OAG 93-5

January 28, 1993

Hon. Kimberly S. McCann

VanAntwerp, Monge, Jones & Edwards

P.O. Box 1111

Ashland, Kentucky 41105-1111

Dear Ms. McCann:

As legal counsel for the Boyd County Board of Education you have written our office regarding the accessibility of confidential student records by the parent members of a School Based Decision Making Council and parents on committees established pursuant to KRS 160.345(2)(d). In response to your inquiry we will discuss the requirements of the federal laws governing disclosing students' records and also the educational duties of a School Based Decision Making Council.


The Family Educational Rights and Privacy Act (FERPA) is a federal law which protects a student's privacy interests in education records. 20 U.S.C § 1232g. FERPA, also referred to as the Buckley Amendment, is administered by the United States Department of Education. The regulations accompanying FERPA define "education records" as records that are directly related to a student and maintained by an educational agency or institution or a party acting for the agency or institution. 34 CFR 99.3 "Education records."

As a general rule FERPA requires that an educational agency obtain prior written consent from a parent before disclosing information from the education records of his or her child. However, this consent is not necessary if the disclosure of the records is to other school officials within the educational agency or institution whom the agency or institution has determined to have a legitimate educational interest. 34 CFR 99.31(a)(1).

An educational agency or institution must adopt a written policy addressing how the educational agency or institution will implement the requirements of FERPA. This policy must include the criteria used to determine who is a "school official" and what is a legitimate educational interest. 34 CFR 99.6(a)(4). See also OAG 80-33.


By July 1, 1996 all Kentucky public schools must implement School Based Decision Making. KRS 160.345(5). There are only a few statutory exceptions whereby a school can opt out of School Based Decision Making. KRS 160.345(5). The School Based Decision Making Council shall be composed of two parents elected by the school's parent teacher organization, three teachers elected by the faculty and one principal or administrator. KRS 160.345(2)(a) and (b).

Each School Based Decision Making Council will make decisions regarding the education of the students at the school. The school council determines which textbooks, instructional materials and student support services shall be provided to the school subject to available resources and state guidelines. KRS 160.345(2)(h). Additionally, pursuant to KRS 160.345(2)(j) the school council adopts policies to be implemented by the principal in the following areas:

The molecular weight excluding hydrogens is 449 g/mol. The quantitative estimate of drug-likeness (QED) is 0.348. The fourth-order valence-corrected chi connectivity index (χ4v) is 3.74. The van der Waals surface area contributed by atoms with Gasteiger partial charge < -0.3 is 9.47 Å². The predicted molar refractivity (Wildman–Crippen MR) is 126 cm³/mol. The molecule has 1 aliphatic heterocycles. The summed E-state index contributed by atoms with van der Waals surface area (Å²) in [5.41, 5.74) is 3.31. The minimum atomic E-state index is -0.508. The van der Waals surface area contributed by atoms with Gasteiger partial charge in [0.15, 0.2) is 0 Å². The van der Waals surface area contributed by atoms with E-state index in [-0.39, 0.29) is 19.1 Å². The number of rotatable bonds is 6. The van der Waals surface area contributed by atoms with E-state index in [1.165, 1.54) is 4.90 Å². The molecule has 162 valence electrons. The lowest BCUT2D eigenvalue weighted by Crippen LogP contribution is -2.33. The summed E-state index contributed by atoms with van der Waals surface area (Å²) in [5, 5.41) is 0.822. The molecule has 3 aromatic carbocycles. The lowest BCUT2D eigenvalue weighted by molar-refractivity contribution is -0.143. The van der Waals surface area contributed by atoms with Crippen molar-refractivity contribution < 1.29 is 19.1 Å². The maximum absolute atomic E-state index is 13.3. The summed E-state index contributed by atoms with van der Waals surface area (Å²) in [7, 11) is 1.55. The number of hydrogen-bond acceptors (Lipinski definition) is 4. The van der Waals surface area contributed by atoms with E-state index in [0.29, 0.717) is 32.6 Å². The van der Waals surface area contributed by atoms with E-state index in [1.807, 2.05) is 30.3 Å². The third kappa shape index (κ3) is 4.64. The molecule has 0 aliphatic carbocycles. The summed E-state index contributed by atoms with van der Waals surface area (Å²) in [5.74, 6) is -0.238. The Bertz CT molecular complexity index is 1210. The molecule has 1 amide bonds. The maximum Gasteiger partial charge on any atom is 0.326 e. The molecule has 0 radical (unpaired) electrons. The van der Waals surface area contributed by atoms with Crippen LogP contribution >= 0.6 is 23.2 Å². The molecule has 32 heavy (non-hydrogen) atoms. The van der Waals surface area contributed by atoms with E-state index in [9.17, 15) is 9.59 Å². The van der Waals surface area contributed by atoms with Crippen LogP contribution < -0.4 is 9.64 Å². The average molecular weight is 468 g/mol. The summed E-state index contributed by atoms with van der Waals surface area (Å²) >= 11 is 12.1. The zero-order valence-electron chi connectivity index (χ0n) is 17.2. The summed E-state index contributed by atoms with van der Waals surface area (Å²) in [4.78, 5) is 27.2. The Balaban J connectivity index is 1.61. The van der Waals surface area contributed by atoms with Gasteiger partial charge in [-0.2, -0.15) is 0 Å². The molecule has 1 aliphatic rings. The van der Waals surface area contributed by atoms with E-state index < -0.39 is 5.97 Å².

1. Determination of curriculum, including needs assessment and curriculum development.

2. Assignment of all instructional and non-instructional staff time;

3. Assignment of students to classes and programs within the school;

4. Determination of the schedule of the school day and week, subject to the beginning and ending times of the school day and school calendar year as established by the local board;

5. Determination of use of school space during the school day;

6. Planning and resolution of issues regarding instructional practices;

7. Selection and implementation of discipline and classroom management techniques, including responsibilities of the student, parent, teacher, counselor, and principal;

8. Selection of extracurricular programs and determination of policies relating to student participation based on academic qualifications and attendance requirements, program evaluation, and supervision; and

9. Procedures, consistent with local school board policy, for determining alignment with state standards, technology utilization, and program appraisal.


First we will address the issue of the ability of school council members to have access to student's records without the prior consent of the parent of the student. Pursuant to KRS 160.345 the School Based Decision Making Council has the duty to make educational decisions regarding individual students and the school as a whole. In order to achieve the educational goals envisioned by the Kentucky Education Reform Act (KERA) the school council must be intricately aware of the grades, test scores and special needs of the students attending the school. Therefore, in order to carry out their statutory duties we believe that all of the members of the School Based Decision Making Council may be considered "school officials" for purposes of FERPA.